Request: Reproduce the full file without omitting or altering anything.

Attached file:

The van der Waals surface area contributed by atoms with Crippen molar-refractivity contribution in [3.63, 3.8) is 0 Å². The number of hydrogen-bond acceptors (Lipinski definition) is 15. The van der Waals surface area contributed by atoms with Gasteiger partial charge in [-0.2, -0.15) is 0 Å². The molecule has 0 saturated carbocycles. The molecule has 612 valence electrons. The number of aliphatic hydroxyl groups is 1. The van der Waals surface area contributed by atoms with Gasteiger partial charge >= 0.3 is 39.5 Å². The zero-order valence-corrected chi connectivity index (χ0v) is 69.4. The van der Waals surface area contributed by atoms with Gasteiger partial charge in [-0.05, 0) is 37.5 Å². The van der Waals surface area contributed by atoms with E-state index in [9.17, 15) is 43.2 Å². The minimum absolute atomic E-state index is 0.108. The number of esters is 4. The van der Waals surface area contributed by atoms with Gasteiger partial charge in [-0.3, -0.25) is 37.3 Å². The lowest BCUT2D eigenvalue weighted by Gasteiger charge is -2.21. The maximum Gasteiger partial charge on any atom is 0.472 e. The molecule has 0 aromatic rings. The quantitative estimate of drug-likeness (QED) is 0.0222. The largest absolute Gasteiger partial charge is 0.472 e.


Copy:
The van der Waals surface area contributed by atoms with Crippen molar-refractivity contribution in [3.63, 3.8) is 0 Å². The number of hydrogen-bond acceptors (Lipinski definition) is 15. The van der Waals surface area contributed by atoms with Gasteiger partial charge in [-0.2, -0.15) is 0 Å². The molecule has 0 saturated carbocycles. The molecule has 612 valence electrons. The number of aliphatic hydroxyl groups is 1. The van der Waals surface area contributed by atoms with Gasteiger partial charge >= 0.3 is 39.5 Å². The zero-order valence-corrected chi connectivity index (χ0v) is 69.4. The van der Waals surface area contributed by atoms with Gasteiger partial charge in [-0.05, 0) is 37.5 Å². The van der Waals surface area contributed by atoms with E-state index in [9.17, 15) is 43.2 Å². The minimum absolute atomic E-state index is 0.108. The number of esters is 4. The van der Waals surface area contributed by atoms with Gasteiger partial charge in [-0.3, -0.25) is 37.3 Å². The lowest BCUT2D eigenvalue weighted by Gasteiger charge is -2.21. The maximum Gasteiger partial charge on any atom is 0.472 e. The molecule has 0 aromatic rings. The quantitative estimate of drug-likeness (QED) is 0.0222. The largest absolute Gasteiger partial charge is 0.472 e.